Three environmental groups say there’s a dirty secret about coal you need to know about.
Pamela Miller, who runs the Anchorage-based Alaska Community Action on Toxics, is helping lead the effort to make Seward a safer place to live.
Alaska Community Action on Toxics is one of three environmental groups that studied what they believe is the source of a problem.
The Seward coal loading facility is where the Alaska Railroad brings coal to be loaded onto cargo ships. The environmental groups claim dust generated from the piles as they are moved is creating a big mess, and not just at the facility.
“Coal dust is seen on surfaces and in homes, and in schools and neighborhoods around Seward,” Miller said.
The dust is also creating unseen problems, she said.
“The pollutants can also exacerbate and can cause asthma,” Miller said. “They can cause cardiopulmonary problems in people, they can cause long-term lung damage, and even premature deaths.”
The new report contradicts an older study, which found pollution levels well below federal standards.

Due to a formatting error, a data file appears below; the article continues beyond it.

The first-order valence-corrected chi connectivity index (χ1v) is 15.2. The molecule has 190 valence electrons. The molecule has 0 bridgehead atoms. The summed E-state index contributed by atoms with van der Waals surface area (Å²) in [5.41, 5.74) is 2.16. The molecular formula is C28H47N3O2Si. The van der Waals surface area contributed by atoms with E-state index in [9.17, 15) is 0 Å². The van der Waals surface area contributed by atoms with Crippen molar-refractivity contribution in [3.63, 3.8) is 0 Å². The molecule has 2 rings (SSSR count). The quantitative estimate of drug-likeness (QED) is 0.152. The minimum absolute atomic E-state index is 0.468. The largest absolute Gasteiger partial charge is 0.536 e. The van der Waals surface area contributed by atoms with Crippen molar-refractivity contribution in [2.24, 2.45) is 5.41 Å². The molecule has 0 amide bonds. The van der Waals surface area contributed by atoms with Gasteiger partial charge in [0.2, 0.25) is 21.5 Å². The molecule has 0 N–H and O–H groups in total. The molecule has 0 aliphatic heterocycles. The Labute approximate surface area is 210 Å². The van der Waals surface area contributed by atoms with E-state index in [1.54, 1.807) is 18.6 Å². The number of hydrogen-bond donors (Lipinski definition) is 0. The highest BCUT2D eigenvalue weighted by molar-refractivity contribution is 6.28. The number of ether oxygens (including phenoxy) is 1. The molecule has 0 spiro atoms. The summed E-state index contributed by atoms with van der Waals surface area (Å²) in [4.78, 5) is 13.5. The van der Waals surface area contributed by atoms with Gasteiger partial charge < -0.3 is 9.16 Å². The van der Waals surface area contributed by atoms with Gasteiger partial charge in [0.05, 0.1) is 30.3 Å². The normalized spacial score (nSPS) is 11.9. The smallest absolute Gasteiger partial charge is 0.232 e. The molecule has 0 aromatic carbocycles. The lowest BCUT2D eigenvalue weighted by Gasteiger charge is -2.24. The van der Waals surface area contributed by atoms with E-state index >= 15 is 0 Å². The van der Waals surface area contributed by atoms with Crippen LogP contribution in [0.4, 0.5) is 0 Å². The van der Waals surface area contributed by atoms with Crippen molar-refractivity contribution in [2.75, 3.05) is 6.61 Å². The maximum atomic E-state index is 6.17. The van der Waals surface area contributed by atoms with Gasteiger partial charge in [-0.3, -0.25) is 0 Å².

The earlier investigation did not take high winds and loading operations into account, Miller said. Those factors can help spread the dust anywhere the cars roll.
The rail cars roll through Anchorage on their way to Seward. Critics point out they have not done a study of that coal to determine the impact on our health.
Miller is among those who want the rail company to clean up its act in Seward before it hauls coal from other portions of the state.
A spokesperson with the Alaska Railroad declined to comment on the report because of pending litigation against the railroad company filed by the environmental groups.